A Dog had to Die for me to get to Palenque

Published: March 8th 2017
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It's a sad statement to make, but the title of this post is true. For real. I didn't kill it, and I didn't have to make sure that someone somewhere would kill a dog just so I could get a ride from Flores, Guatemala, to Palenque, Mexico. But a dog did die, and I was absolutely disgusted. It wasn't like the dog ran out in front of my transport, either. It was in the middle of the road, looking the opposite direction, and Carlos (the driver) did slow down. But not fast enough. As we were passing where the dog was, I heard a little thud but nothing else. I was shocked, and so I turned to look out the back window of the van and sure enougb, there was a dog lying on its side, not moving. I thought we might stop, but nope. Just kept on going. I was nauseated for quite a while after that. Maybe it was a stray? They're everywhere down here. That doesn't make it better, but I hope there are no more broken hearts beside my own about this gentle beast.

The above incident happened less than an hour into my transport from Flores to Palenque. Not much really went as expected. First off, I was the only passenger. And it turns out that the Guatemalan driver takes you to the border and then hands you over to another driver. I was told 6.5 hours in duration, but in reality it was over 7. I guess that's not such a big deal in Central America. And I did only pay $30 for the trip.

The border crossing was easy in Guatemala. Show them your passport, get it stamped, and move along. No further questions. Getting into Mexico, though, was serious business. And very professional. I had to fill out two forms with addresses for my stay, and then my bags were searched twice. That was a pain, but I know why they do it.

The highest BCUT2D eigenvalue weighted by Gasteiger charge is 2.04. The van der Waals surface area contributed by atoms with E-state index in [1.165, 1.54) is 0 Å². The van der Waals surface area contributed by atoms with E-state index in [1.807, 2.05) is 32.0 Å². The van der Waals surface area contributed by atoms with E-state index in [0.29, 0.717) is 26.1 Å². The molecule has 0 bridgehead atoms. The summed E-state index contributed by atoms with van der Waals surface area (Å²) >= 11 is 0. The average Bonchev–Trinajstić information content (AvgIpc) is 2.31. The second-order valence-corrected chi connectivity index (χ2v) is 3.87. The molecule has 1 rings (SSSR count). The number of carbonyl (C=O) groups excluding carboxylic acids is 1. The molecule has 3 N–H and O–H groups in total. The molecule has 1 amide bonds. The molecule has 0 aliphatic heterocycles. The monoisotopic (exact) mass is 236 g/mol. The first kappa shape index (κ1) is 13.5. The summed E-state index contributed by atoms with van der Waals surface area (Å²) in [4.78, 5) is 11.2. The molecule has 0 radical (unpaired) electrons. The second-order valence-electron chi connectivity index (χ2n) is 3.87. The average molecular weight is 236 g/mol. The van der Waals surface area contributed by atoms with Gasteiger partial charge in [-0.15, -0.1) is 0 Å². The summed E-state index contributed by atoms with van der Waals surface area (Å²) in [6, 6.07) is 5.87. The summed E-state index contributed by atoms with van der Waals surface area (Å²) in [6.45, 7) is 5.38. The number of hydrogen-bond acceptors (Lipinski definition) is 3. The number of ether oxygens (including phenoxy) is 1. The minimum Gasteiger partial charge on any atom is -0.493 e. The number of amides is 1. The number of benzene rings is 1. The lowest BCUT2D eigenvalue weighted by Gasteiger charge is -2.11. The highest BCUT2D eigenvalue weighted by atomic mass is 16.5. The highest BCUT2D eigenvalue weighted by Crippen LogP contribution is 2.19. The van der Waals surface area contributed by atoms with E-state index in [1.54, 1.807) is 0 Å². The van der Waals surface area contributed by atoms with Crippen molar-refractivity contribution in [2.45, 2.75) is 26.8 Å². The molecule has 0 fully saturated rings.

My transportation in Mexico was smoother, more spacious, and involved killing no animals. But it was 4 hours from Flores to Mexico, and then 2.5 hours to Palenque. Going through customs and then waiting on the next transport was almost an hour. At least there were two other people with me for this part - a 20-something couple from Poland.

Now I'm in Palenque, and my hotel is very nice. The Hotel Maya Tulipanes. I've already arranged an all-day tour of Palenque and the surrounding sites for tomorrow, and then I bought a bus ticket to Villahermosa tomorrow night. Two and half hours to get there, but I've got a flight to Cancun the next morning from there. I was surprised how much I was able to do the espanol at the bus counter. No questions I couldn't handle and no instructions I misunderstood.

In lieu of coherent content for the rest of this blog post, I'm just going to paste in my list of observations I kept as the journey grew ever longer. I hope you enjoy them:

Two military checkpoints in Guatemala. What are they looking for?
Taxi bikes are everywhere out here.
Mopeds galore, dirtbikes, and they all drive as if they own the road without ever moving at any appreciable speed.
Ran over a dog. Damn.
Stopped at a petrol station for pit stop. Got some ice cream for the first time. Hope it mixes well with the ice parasites in my coke from this morning.
Guatemala exit was easy. Belize could definitely take a lesson.
Lady threw up in a bathroom on the Mexican customs side. It was loud.
Another lady showed up with food to sell to those waiting in line. Right as I was leaving, of course. It smells good.
Mexican military checkpoint within 3 minutes of leaving the border.
Speed bumps are basically the only way I know we're passing through a town.
Mexican minibus has proper a/c. The Guatemalan van just rolled the windows down. Not too bad until it started raining.
Saw a pair of boys - about 8 and 5 - walking along the side of the road; the younger one was completely naked. No big deal.
Polish guy turns to me and asks, "Do you know what is the Spanish language word for toilet?" So I tell him. He uses it immediately.
There's a noose hanging from the rear-view mirror of this minibus.

That's all my notes. I got bored, ya know. I'm going to check out the hotel restaurant tonight and really just chill for the rest of the night. It was a long day on the bus, and I'm still sorry that an animal had to die for me to get here.

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